The Double Standards On Love Island Have Been Laid Bare

Women should be supporting women, not tearing them down on Twitter.

The Double Standards On Love Island Have Been Laid Bare

by Alyss Bowen |
Published on

Olivia Attwood had a hard, hard time on Love Island. She made some silly mistakes, she shouted quite a lot, and she upset some (read: lots) of people. She also spoke a lot of sense at the final Love Island press interview.

“Reality TV show girls get a harder time than boys full stop. They are always the first to go, they come the lowest in polls. Some of the things that girls do, if a boy did it or said it, he would be cheeky or funny or a player, but if a girl does it then she’s a slag and you’re conniving, so we’re still living in the medieval times for that.’

If there’s one thing we’re certain of, it’s that that statement rings truth in more ways than one. The girls in the show, Liv in particular, have been at the forefront of trolling, abuse and nasty tweets throughout – yet the men have reigned supreme. Let’s take Chris, for example. Chris is great, I like the rest of the world, fell in love with him and his character. But rewind back to the start of show and he acted, sorry Chris, like a massive tit. He was arrogant, switched between girls quicker than Theo ran 100m, and came across really badly. Did we forget this? Or did the whole nation just chose to forgive him? We watched him go from villa villain to villa victory in the space of two days, yet Liv? No matter what Liv did, even if she redeemed herself by being brilliant and funny, and a human being with feelings, she was hated.

While some of Olivia’s choices were questionable, she acted in the only way she knows how, like herself. If her and Chris’ relationship played out on the outside world, there might have been temptation, and concerns – because that’s normal. But because we saw it on national TV, Liv was branded a bitch, a player, nasty.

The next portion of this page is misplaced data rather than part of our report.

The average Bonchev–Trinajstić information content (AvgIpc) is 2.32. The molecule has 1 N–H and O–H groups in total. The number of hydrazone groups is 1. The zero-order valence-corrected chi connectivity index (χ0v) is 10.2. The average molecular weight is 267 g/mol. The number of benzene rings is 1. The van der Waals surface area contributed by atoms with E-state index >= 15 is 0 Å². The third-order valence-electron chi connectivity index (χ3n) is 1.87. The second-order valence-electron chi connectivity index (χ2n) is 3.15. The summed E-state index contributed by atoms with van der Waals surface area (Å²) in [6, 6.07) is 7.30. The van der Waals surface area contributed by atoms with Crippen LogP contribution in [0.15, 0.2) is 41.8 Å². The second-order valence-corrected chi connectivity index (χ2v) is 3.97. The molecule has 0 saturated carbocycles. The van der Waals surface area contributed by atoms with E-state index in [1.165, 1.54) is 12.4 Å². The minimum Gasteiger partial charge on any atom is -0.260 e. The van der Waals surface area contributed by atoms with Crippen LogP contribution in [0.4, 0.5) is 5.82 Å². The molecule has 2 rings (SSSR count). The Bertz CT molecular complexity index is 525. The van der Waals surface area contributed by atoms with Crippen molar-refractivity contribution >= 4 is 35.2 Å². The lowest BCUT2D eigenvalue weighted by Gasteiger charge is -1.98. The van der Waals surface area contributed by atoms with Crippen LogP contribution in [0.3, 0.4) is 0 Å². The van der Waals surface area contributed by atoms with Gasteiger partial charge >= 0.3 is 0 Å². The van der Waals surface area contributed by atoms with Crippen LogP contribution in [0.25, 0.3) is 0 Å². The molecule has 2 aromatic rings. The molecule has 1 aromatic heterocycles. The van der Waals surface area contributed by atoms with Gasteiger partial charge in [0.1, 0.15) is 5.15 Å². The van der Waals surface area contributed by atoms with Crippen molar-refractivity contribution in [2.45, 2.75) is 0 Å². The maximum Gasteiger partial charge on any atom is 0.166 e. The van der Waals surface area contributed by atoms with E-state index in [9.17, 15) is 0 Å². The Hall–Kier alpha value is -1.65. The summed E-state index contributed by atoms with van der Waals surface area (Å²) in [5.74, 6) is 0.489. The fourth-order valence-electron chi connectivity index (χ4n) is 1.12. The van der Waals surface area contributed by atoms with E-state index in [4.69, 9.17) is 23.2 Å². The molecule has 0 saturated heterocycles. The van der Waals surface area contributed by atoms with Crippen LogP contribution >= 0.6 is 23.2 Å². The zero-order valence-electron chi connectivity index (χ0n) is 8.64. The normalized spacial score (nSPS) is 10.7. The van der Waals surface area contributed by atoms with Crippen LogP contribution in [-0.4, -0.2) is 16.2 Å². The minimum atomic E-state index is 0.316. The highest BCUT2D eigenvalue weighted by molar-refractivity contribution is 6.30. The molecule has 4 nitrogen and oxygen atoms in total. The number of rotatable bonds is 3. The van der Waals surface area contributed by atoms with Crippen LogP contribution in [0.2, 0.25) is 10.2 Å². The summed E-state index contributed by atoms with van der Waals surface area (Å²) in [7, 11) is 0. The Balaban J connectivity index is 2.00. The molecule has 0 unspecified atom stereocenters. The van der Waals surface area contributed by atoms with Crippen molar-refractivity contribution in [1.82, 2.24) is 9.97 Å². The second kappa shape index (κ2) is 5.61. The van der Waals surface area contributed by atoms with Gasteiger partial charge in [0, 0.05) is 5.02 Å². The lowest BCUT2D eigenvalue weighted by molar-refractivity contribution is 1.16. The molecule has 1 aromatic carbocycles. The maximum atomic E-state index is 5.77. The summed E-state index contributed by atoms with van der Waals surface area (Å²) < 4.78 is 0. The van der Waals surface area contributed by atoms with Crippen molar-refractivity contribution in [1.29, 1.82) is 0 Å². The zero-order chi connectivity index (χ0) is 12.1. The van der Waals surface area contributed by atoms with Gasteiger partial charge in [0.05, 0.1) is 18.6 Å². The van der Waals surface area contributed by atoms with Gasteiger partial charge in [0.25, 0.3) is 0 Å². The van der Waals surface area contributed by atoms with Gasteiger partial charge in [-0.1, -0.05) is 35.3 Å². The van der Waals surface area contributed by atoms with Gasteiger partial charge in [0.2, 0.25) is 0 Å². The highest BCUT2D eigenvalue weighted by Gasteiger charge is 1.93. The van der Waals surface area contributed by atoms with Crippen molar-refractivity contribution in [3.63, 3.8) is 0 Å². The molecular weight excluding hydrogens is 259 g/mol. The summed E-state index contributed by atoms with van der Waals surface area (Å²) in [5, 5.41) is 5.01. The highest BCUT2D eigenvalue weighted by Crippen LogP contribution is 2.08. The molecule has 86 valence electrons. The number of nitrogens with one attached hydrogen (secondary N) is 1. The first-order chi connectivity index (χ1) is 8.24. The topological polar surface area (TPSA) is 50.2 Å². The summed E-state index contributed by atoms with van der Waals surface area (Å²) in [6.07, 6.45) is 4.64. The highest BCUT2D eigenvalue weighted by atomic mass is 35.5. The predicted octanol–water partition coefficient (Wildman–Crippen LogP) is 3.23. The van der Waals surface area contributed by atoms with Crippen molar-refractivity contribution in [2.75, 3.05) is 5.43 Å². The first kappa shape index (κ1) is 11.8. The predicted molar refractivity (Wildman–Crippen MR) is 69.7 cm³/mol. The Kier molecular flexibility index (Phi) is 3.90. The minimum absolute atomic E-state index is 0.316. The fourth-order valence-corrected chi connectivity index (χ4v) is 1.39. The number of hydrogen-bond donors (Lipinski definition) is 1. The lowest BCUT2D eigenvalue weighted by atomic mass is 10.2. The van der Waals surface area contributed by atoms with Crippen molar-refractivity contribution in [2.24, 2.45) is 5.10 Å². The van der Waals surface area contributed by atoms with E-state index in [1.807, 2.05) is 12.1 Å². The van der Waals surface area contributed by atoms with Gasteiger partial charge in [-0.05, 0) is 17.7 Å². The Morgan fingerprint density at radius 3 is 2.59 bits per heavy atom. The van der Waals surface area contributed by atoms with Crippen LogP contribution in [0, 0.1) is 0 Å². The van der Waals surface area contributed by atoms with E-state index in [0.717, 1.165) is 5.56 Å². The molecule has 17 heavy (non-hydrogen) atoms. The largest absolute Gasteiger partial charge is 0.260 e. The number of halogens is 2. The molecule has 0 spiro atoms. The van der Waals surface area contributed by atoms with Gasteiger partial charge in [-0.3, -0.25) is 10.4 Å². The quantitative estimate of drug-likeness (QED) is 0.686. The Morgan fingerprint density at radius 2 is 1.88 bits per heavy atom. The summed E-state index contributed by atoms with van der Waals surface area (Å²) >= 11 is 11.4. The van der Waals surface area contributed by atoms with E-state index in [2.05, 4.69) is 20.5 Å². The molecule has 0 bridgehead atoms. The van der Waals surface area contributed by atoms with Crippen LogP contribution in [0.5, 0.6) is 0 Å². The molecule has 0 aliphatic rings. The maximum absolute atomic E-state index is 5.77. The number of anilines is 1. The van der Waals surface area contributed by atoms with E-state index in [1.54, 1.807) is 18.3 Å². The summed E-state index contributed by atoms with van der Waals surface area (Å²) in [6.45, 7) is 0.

In Olivia’s statement, she spoke about how she feels her appearance impacts on people's perception of her: 'I do think when you add blond hair and fake tits it’s more to rile people up. And the worst is girls that are riled over seeing what I choose to do in the villa and there are bits i’ve seen, there’s a lot of girls getting angry, just live and let live.’ Liv wasn’t the only one to receive abuse - Gabby was called ‘fake’ countless times on Twitter because people didn’t think her feelings were genuine, but could it just be she’s more reserved than the other characters? And Montana was called a bad friend because she vocally expressed she needed to step back from a potentially draining Camilla.

The worrying thing here is that women should be supporting women, not tearing them down on Twitter. Abusing and calling the girls of Love Island out just undoes all the work we’ve done for equality – and it makes it ok for men to call us nasty names, whatever they may be. This is 2017, can we remind ourselves that slut-shaming, trolling and high school behaviour isn't funny, nor is it cool. Yes, Liv might have played it badly in certain parts of the show – but leave the poor girl alone. She’s been stuck in a villa for 7 weeks.

Like this? You might also be interested in…

Love Island Isn’t Just About The Sex, We’re Watching It For The Old Fashioned Romance

On Why It Was Heartbreakingly Important To Hear About Love Island’s Gabby’s Insecurities

Stop Panicking, There’s Going To Be A Love Island Spin Off

Follow Alyss on Instagram @alyssbowen

This article originally appeared on The Debrief.

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